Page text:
SAN DIEGO (CNS) - A Hemet couple pleaded guilty in San Diego federal court Friday to smuggling almost 1,000 endangered sea turtle eggs into the United States from Mexico.
Olga Jimenez, 52, and Jose Luis Jimenez, 64, are scheduled to be sentenced May 6 by U.S. District Judge Janis Sammartino.
As revealed in court pleadings, on Nov. 23, 2014, in Nayarit, Mexico, Olga Jimenez boarded a bus destined for Tijuana with a large cooler containing nine small plastic bags filled with 911 sea turtle eggs.
At the same time, Jose Luis Jimenez was driving from Hemet to the Mexican border, where he crossed into Mexico as a pedestrian carrying two small coolers.
Upon meeting his wife, the couple moved the sea turtle eggs from the large cooler to the two smaller coolers.
The defendants concealed the eggs under layers of ice and fish and shrimp, and gave the coolers to the owner of a pickup truck to bring to the United States.
The defendants told the driver that the coolers contained only fish and shrimp, intending that the sea turtle eggs would not be declared, authorities said.
The defendants agreed that their smuggling was part of a business, and that the eggs were harvested without a permit, sold without a proper invoice demonstrating the lawful origin of the product, and transported without a permit, according to prosecutors.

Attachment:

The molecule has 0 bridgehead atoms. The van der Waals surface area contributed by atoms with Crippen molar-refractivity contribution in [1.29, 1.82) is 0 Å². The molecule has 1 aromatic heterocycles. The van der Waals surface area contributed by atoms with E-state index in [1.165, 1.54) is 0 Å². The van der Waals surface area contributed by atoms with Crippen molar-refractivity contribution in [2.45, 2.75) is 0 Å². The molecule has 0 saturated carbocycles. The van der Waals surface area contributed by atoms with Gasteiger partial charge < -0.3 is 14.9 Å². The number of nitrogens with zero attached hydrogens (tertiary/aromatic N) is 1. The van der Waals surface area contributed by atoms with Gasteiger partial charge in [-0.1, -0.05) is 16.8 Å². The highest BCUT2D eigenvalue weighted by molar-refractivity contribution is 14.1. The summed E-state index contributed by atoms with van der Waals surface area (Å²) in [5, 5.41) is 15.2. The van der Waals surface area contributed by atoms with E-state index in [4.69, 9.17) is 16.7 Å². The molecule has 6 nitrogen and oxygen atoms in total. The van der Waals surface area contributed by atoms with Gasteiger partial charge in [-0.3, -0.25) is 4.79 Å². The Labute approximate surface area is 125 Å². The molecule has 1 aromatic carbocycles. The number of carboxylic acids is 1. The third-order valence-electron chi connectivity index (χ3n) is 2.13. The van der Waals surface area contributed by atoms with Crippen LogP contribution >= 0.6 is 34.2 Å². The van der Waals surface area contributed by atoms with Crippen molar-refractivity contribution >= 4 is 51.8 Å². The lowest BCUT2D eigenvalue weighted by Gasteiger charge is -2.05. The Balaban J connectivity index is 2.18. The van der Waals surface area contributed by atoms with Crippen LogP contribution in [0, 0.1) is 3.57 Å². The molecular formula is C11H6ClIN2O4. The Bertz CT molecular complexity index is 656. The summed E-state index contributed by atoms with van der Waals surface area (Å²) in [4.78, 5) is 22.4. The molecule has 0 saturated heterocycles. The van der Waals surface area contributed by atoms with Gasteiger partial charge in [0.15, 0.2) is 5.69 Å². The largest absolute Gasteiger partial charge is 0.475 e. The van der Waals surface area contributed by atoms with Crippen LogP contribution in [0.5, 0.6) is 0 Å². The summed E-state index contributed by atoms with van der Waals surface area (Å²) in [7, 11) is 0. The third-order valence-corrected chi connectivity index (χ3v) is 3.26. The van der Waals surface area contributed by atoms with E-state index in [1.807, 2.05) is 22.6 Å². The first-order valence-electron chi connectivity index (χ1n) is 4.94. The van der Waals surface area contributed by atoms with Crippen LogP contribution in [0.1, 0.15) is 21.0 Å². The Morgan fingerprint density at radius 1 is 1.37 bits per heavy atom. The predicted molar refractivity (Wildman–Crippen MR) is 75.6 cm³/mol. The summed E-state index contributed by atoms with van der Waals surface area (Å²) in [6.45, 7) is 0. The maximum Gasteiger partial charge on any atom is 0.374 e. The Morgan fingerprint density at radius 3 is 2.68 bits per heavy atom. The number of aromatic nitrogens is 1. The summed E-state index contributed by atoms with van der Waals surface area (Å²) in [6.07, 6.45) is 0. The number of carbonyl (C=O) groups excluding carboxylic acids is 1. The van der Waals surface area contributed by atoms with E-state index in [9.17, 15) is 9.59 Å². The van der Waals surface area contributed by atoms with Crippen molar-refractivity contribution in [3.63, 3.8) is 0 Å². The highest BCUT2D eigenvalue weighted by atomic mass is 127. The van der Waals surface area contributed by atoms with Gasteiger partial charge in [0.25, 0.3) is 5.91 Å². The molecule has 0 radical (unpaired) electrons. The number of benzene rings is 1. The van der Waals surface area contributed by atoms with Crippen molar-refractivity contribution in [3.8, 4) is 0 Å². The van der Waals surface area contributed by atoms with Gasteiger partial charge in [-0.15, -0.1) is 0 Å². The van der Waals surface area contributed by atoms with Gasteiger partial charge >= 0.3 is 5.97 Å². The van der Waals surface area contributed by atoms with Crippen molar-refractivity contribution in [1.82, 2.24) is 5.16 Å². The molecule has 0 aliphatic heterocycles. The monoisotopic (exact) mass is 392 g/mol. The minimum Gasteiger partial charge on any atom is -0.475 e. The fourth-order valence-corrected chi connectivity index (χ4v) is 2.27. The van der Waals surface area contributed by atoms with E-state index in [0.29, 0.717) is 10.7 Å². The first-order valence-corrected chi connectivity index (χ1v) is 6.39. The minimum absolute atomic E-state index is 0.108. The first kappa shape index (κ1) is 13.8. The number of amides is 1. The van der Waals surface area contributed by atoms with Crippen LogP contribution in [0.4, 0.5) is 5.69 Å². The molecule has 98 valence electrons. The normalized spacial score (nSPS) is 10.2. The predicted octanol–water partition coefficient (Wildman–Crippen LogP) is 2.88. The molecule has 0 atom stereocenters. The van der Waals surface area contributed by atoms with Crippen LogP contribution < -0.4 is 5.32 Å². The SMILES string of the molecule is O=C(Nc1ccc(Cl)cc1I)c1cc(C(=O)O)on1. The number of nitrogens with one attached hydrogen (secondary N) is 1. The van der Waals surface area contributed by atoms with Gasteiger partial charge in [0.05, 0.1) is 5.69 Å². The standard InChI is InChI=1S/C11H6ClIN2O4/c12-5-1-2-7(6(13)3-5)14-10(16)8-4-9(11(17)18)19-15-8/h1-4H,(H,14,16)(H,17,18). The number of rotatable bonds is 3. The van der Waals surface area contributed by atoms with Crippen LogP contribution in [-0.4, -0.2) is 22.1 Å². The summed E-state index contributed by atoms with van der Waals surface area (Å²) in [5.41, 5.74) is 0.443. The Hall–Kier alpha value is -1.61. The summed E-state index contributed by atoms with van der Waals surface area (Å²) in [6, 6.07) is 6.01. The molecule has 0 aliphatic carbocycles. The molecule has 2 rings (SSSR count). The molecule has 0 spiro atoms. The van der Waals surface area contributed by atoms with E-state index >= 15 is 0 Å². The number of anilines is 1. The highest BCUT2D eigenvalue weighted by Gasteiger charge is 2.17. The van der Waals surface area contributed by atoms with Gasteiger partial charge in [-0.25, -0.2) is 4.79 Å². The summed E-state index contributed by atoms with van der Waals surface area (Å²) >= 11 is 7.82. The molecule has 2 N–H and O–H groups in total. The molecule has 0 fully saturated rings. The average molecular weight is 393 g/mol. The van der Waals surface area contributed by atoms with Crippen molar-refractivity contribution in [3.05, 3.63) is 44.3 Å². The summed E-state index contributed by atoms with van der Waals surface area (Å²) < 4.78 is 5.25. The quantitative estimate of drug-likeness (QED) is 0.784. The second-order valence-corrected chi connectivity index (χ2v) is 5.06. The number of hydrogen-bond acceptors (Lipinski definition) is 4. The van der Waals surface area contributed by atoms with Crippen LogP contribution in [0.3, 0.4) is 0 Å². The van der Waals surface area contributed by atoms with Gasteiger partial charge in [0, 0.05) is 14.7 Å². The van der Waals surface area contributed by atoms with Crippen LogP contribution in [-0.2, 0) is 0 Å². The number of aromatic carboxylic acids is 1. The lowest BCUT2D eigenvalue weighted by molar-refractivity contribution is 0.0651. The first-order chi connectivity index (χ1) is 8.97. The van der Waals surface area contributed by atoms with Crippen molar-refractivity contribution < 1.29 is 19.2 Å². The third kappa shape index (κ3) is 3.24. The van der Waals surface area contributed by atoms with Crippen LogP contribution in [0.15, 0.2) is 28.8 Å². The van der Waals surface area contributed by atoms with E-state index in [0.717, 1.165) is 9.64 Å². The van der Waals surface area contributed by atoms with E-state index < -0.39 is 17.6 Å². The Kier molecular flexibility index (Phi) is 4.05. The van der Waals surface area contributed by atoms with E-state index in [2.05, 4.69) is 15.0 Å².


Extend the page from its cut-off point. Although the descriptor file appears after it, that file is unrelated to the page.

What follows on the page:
In pleading guilty, the defendants agreed to the forfeiture of the eggs, and to pay restitution of up to $9,000 to the government of Mexico for the loss of the natural resource.
The defendants agreed that the eggs belonged to endangered Olive ridley and Kemp's ridley sea turtles.
Both Olive ridley and Kemp's ridley sea turtles were initially identified as endangered under the U.S. Endangered Species Act in 1978 and 1973, and in 1981, Olive ridley and Kemp's ridley sea turtles were placed on Appendix I of the Convention on International Trade in Endangered Species (CITES).
Both Mexico and the United States are signatories to CITES. It is a violation of law in both countries to trade in Olive ridley and Kemp's ridley sea turtles or any part of those sea turtles, including their eggs, without permission from the respective governments.
Sea turtle eggs have long been considered a delicacy as well as an aphrodisiac, richer tasting than chicken eggs and packed with protein.
The demand for turtle eggs, which derive basically from Asian markets, can result in them being sold in retail markets for $100 to $300 per egg. In other words, the turtle egg market can be as profitable as drug smuggling, but with nowhere close to the risk, authorities said.